Some Wake County school board members could find themselves on the hot seat at tonight’s “Say Yes! to No More Zeros!!” forum sponsored by the Coalition of Concerned Citizens for African American Children.
The CCCAAC has been an outspoken supporter in efforts to ban teachers from giving zeros, contending that changing the practice will help more students to succeed. The group had backed efforts by administrators over the past several years to standardize grading so that zeros are banned.
But the school board has been resistant, siding with teachers who argue that they should be given flexibility in whether to give zeros. The board could give final approval Tuesday to a revised grading policy that, instead of banning zeros, says things such as:
School board member Jim Martin was the most vocal of the board members in getting staff to move away from a ‘no zeros’ idea in which 50 would have been the lowest grade.
“We were very clear to put in place the idea of a grade recovery program rather than the ‘no zero’ idea that caught a lot of press in earlier discussions,” Martin said at the April 22 meeting when the policy was approved on first reading. “I’ll just highlight the rationale for that. The details still need some fleshing out. But if we just say ‘no zero,’ that‘s kind of a cop-out.
Whereas, if we put in place a grade recovery plan, the intent is that you’ll sit down, work with the student, try to figure out what went wrong to create the failure and what’s the plan of action to move forward. So this is really not accepting not doing the work, not accepting a zero. So if you will, it’s a ‘not accept a zero policy’ as opposed to a ‘no zero policy.’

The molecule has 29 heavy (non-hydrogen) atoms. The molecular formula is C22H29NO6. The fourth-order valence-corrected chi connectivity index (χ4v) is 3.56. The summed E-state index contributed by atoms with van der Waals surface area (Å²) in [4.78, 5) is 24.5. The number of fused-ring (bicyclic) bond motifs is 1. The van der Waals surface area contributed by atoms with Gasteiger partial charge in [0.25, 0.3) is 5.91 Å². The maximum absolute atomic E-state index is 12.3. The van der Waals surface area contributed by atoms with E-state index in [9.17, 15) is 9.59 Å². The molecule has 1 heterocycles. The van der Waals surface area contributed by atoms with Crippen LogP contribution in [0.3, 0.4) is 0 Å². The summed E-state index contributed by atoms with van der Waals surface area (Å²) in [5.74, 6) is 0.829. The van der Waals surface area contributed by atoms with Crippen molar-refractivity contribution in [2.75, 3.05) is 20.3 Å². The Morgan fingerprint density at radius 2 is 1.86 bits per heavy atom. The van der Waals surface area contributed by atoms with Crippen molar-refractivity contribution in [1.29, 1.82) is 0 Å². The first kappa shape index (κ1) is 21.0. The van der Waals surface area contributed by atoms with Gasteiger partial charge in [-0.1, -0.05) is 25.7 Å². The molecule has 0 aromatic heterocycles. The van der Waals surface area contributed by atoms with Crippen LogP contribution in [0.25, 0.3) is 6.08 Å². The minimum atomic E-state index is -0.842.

And we need to have some kind of a recovery plan because we never want to get a student trapped in a spiral of no success. That’s just a bit of clarification for what we mean by a plan for grade recovery and should not be implied by anyone that ‘no zeros.’”
Martin was invited to attend tonight’s forum.
Here’s the CCCAAC press release sent Wednesday:
The Coalition of Concerned Citizens for African American Children will host a forum to address how Zeros impact a student's future. Parents, students and community members will address how zeros impact a student’s access to equal opportunities when receiving grades. The forum will take place on May 1st, 2014, 6:30 p.m. at Martin Street Baptist Church, Johnson Building, 1001 East Martin Street, State Street Entrance.
A recent study shows that:
Several Wake County Schools have a No Zero Policy but other schools offer students opportunities for retesting. Is allowing some schools to issue zeros without retesting opportunities giving all WCPSS students equal access and equal opportunities for achieving success in the classroom?